Best of all, since the data is stored in a common format, if one person creates software to generate indexes or next/previous pages and decided to share it, then it can work with little to no modification on every site that uses ComicsML!

Equal Access

I am not blind and I don't know any blind people personally, so I don't know what resources may exist to help the visually impaired read comics (beyond what websearches tell me, which doesn't seem like a lot). I feel fairly certain, however, that a blind person can't pick up just any comic book or visit any web-based comic site they desire and give it a read. I think that sucks. Here is a subgroup of your potential audience who might really enjoy your comics, but can never hope to do so unless they get friends to read and describe it aloud. OCR software, which I imagine blind computer users make extensive use of, might be able to read the text parts of the comic (if they're typed or written very neatly by the cartoonist), but never hope to describe the visuals that accompany them.

I think proper markup could do a lot to help the blind enjoy comics. The W3C, the orginization principally reponsible for XML's creation and continuing development, has always held web accessibility for all as one of its primary goals, and XML is already being used in numerous ways towards this end, giving content providers a wealth of ways to make sure their material can reach as wide an audience as possible. Since the most obvious way to make comics readable to blind computer users involves keeping an all-text version of the comic as accessible as the comic itself, so that software could locate it and pipe it through a text-to-speech device, it follows that keeping this text in a predictably structured format would let this software quickly pull out the comics' content without any extra parsing, thus allowing these readers to enjoy all fully marked-up comics without having to make any adjustments at all to their comics-reading programs.

Of course, this would work better on some comics than others. It would shine with ones which have most of their content in the character's dialog and action, which is the vast majority of them. The few that are very dependent on their visuals would lose something. Of course, one could make the argument that all comics would lose some of their essence through a reduction to prose, but I'd counterargue that the task is nevertheless as worthwhile as translating media (comics or otherwise) into different languages -- and making a textual version of a comic would, in a sense, be just another kind of translation. It will require some creative adjustments, sometimes leaving behind things that can only be expressed in the original language (the visual one, in this case) but replacing them with concepts that have the same semantic essence in the other language (which would be the written word, here).

And, while it's an entirely different sort of "equal access", I'll note off to one side that descriptive markup would also let people with any level of sightedness to read comics in a text browser like lynx. I can think of a few instances when a sighted individual (such as myself) might want to do this. Perhaps the only Web browser I have on-hand at the moment is the LCD screen on my cell phone, for example, but I'm stuck in a traffic-bound taxi, and really want to see what's new with my favorite comics.

And So On

The advantages a comic strip markup language that I list here happen to be the first few I thought up, and I didn't envision them all at once; I actually started with the syndication idea and got as far as writing a first draft of this essay before deciding that the markup language could serve other purposes. The accessibility facet occurred to me during this period of further pondering, and, a while later, my reading about User Friendly's search engine on a mailing list pushed me to finish the deisgn and rewrite this document.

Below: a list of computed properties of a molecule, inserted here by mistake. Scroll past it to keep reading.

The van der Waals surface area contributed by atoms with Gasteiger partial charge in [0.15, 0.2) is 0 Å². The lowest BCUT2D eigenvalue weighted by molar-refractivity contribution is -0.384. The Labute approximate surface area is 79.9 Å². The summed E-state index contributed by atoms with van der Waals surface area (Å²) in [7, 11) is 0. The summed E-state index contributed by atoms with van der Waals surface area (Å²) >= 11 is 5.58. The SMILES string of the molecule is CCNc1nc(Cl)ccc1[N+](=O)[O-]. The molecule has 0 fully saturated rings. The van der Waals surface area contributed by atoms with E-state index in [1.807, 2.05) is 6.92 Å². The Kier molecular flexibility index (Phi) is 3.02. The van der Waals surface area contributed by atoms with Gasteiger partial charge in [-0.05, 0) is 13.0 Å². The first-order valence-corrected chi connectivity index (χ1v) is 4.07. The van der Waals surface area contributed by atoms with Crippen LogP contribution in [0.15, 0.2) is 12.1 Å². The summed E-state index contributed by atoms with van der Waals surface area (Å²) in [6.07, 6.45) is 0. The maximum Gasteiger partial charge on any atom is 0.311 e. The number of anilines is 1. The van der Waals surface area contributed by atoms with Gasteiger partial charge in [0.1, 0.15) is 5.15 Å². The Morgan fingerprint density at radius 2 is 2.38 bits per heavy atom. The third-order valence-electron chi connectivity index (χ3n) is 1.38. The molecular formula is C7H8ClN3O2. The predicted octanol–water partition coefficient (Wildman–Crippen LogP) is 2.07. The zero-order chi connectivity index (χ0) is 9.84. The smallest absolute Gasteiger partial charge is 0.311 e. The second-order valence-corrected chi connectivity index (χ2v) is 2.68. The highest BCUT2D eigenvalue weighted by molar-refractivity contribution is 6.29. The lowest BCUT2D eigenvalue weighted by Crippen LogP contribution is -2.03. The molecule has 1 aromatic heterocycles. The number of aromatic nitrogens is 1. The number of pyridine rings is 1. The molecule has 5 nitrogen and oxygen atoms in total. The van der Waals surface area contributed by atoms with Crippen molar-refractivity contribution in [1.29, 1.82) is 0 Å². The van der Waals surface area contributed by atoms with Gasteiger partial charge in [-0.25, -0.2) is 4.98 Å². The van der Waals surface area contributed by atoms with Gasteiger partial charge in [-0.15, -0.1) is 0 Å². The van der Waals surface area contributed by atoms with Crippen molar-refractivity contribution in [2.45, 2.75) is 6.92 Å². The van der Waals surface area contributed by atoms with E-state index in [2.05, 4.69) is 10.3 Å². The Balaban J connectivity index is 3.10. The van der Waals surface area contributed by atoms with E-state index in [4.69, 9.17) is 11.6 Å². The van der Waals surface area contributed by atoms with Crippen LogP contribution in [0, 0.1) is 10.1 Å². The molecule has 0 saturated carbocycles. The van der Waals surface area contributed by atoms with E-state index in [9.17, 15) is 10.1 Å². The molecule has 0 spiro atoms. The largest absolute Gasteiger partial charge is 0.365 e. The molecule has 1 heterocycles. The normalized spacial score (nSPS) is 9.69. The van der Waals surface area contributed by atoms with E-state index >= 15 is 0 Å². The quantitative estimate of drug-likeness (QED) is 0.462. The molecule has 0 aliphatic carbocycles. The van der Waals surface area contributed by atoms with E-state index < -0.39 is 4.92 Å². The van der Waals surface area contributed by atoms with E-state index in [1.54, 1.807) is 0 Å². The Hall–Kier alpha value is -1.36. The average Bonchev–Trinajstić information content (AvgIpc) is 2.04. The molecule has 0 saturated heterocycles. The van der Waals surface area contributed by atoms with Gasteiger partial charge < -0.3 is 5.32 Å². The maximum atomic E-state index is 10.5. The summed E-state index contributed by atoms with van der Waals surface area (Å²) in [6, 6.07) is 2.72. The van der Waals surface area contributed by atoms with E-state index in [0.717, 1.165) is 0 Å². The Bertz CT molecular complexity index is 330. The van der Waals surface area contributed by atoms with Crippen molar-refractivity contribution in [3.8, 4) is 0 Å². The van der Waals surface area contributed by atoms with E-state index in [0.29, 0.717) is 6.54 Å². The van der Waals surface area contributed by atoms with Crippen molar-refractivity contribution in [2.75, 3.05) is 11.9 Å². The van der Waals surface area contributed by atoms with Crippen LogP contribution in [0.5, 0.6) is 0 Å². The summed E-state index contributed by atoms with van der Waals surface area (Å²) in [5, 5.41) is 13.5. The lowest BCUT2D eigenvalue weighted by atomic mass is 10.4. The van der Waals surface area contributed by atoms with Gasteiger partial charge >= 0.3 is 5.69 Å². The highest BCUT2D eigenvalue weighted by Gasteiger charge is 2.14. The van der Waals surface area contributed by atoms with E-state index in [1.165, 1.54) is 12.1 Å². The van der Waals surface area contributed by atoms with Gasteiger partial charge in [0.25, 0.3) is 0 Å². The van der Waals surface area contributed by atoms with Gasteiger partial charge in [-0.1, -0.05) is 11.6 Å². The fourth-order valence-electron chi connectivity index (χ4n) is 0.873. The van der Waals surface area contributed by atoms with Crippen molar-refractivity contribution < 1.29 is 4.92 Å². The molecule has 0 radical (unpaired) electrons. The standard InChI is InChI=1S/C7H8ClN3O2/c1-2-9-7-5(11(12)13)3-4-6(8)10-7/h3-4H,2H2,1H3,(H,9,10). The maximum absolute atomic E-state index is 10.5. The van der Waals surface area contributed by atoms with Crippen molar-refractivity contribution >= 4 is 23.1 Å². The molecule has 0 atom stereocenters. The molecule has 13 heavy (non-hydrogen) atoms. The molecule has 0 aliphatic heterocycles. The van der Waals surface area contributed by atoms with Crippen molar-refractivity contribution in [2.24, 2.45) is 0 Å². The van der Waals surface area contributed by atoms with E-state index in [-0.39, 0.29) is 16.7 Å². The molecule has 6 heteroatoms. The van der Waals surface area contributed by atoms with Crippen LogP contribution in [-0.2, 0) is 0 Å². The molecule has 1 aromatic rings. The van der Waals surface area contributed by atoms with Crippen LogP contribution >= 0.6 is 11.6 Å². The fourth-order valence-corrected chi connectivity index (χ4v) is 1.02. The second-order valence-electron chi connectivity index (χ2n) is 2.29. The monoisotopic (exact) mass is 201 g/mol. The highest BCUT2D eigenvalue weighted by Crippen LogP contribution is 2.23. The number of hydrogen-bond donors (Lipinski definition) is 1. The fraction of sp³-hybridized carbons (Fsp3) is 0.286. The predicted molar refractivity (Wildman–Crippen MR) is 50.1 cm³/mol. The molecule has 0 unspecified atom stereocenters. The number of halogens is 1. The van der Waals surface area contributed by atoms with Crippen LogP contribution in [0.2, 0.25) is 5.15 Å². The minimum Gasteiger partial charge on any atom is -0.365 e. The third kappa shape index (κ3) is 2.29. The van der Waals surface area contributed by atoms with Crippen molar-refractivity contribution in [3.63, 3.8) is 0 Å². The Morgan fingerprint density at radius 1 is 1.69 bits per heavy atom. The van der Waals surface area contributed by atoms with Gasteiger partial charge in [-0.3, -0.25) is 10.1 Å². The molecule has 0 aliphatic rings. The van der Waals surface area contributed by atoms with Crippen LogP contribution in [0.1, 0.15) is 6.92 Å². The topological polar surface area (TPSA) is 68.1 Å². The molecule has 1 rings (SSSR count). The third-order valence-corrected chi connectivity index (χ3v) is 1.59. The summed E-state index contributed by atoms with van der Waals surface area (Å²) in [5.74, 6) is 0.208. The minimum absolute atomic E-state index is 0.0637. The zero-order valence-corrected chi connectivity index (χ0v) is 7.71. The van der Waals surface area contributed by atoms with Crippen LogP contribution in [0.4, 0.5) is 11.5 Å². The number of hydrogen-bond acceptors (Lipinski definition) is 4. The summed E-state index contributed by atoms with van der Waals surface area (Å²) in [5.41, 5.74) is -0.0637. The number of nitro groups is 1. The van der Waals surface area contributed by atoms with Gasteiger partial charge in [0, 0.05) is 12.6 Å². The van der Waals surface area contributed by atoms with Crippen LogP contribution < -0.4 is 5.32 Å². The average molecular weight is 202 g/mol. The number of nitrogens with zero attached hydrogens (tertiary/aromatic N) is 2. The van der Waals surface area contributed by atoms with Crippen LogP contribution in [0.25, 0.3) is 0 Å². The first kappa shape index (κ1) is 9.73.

I bet plenty more uses for ComicsML remain for future discovery.

Layout: Not

ComicsML has no concept of layout. It knows that each strip has a bunch of panels in it, but it makes no presumptions about how to present them, beyond the order in which the reader is to see them. If a comic that makes use of ComicsML chooses to add URLs for all its panel images, then an application will not know how to display them without further information from other source, and will instead use its own methods for displaying the panels one after the other.

For the majority of comics, whose panel layout is simply a matter of convenience, much as with the strips in a newspaper's comics pages, this shouldn't pose a hardship. It might become somewhat less than ideal for comics that use full-page layouts, where panel positioning can often be an art in itself, and the model might break down for those very rare comics which use panels in ways integral to their very meaning. However, I suspect that most members of the former group could probably survive the application panel-description markup with no pain.

The first draft of the ComicsML DTD actually did have some elements for performing rudimentary layout modeled after HTML's table elements, but I decided to ditch it, preferring to keep this markup language simple and all about content, not presentation. Which might be the wrong idea entirely, for comics. What do you think?


In the short time that's passed since I originally shared the first draft of this document with friends and coworkers, I've seen glimmers of wonderful ideas for directions to extend ComicsML that I doubt I would have ever conceived myself, covering everything from cross-referencing to storyline management, and lots of folks seem game to try and catch the elusive problem of sanely describing layout. What's more, each of these people seemed to name a different reason why they liked the concept of a comics markup language, and this makes me very optimistic. Given enough time and testing, I think ComicsML can eventually turn into something that lives up to its name, becoming a method to let digital comics, no matter who produces them, truly hook in to the vast information potential their presence on the Internet offers, while remaining simple enough for any aspiring comics creator to use.

Please contact me if you have any thoughts regarding my scribbling here.


  • I've made a separate ComicsML resource page, an index to more inoformation and support for this idea, as I develop or collect it.
  • A draft of the ComicsML DTD available, of course, as well as a very chatty example document.
  • The coworker who made the comment about Tupperware has written a very nice book called Learning XML, which I highly recommend. (Look for me in the Acknowledgements section, right above his list of favorite mustards.)
  • Scott McCloud's website has all kinds of good stuff about digital comics (including many excellent examples from his own hand, one hilarious Web-collaborative effort, and lots of links to other creators' groundbreaking work), but his big treatise on the issue (and, hence, the source of my own thinking in this area) is his Reinventing Comics.

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This particular page was last modified: Thu Nov 17 00:18:42 2005